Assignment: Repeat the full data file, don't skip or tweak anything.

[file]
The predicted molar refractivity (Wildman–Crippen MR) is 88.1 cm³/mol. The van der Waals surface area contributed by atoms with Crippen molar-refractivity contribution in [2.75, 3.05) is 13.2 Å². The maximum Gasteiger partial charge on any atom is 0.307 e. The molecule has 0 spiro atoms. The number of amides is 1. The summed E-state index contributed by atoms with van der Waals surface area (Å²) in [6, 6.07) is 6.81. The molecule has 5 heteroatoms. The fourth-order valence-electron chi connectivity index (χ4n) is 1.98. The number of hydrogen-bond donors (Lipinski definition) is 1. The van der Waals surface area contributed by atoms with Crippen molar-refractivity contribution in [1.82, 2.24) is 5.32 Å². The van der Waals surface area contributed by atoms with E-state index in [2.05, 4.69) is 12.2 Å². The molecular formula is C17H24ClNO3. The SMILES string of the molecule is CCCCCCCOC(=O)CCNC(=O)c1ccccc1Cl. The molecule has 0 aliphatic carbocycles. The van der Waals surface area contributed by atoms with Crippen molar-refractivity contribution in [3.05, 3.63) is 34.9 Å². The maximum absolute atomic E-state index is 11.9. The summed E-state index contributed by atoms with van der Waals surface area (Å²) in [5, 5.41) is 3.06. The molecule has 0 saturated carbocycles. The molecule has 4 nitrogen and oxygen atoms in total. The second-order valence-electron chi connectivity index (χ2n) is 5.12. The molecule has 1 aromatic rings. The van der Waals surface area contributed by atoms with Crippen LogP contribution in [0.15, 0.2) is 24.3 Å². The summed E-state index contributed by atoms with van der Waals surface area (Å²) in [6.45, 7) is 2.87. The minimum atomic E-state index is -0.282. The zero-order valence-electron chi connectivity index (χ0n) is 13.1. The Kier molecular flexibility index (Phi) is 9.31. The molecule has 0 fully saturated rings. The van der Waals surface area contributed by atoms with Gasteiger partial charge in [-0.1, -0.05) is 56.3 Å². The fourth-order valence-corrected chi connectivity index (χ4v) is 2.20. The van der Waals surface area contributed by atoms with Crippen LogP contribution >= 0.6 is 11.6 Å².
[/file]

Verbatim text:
The predicted molar refractivity (Wildman–Crippen MR) is 88.1 cm³/mol. The van der Waals surface area contributed by atoms with Crippen molar-refractivity contribution in [2.75, 3.05) is 13.2 Å². The maximum Gasteiger partial charge on any atom is 0.307 e. The molecule has 0 spiro atoms. The number of amides is 1. The summed E-state index contributed by atoms with van der Waals surface area (Å²) in [6, 6.07) is 6.81. The molecule has 5 heteroatoms. The fourth-order valence-electron chi connectivity index (χ4n) is 1.98. The number of hydrogen-bond donors (Lipinski definition) is 1. The van der Waals surface area contributed by atoms with Crippen molar-refractivity contribution in [1.82, 2.24) is 5.32 Å². The van der Waals surface area contributed by atoms with E-state index in [2.05, 4.69) is 12.2 Å². The molecular formula is C17H24ClNO3. The SMILES string of the molecule is CCCCCCCOC(=O)CCNC(=O)c1ccccc1Cl. The molecule has 0 aliphatic carbocycles. The van der Waals surface area contributed by atoms with Crippen molar-refractivity contribution in [3.05, 3.63) is 34.9 Å². The maximum absolute atomic E-state index is 11.9. The summed E-state index contributed by atoms with van der Waals surface area (Å²) in [5, 5.41) is 3.06. The molecule has 0 saturated carbocycles. The molecule has 4 nitrogen and oxygen atoms in total. The second-order valence-electron chi connectivity index (χ2n) is 5.12. The molecule has 1 aromatic rings. The van der Waals surface area contributed by atoms with Crippen LogP contribution in [0.15, 0.2) is 24.3 Å². The summed E-state index contributed by atoms with van der Waals surface area (Å²) in [6.45, 7) is 2.87. The minimum atomic E-state index is -0.282. The zero-order valence-electron chi connectivity index (χ0n) is 13.1. The Kier molecular flexibility index (Phi) is 9.31. The molecule has 0 fully saturated rings. The van der Waals surface area contributed by atoms with Gasteiger partial charge in [-0.1, -0.05) is 56.3 Å². The fourth-order valence-corrected chi connectivity index (χ4v) is 2.20. The van der Waals surface area contributed by atoms with Crippen LogP contribution >= 0.6 is 11.6 Å².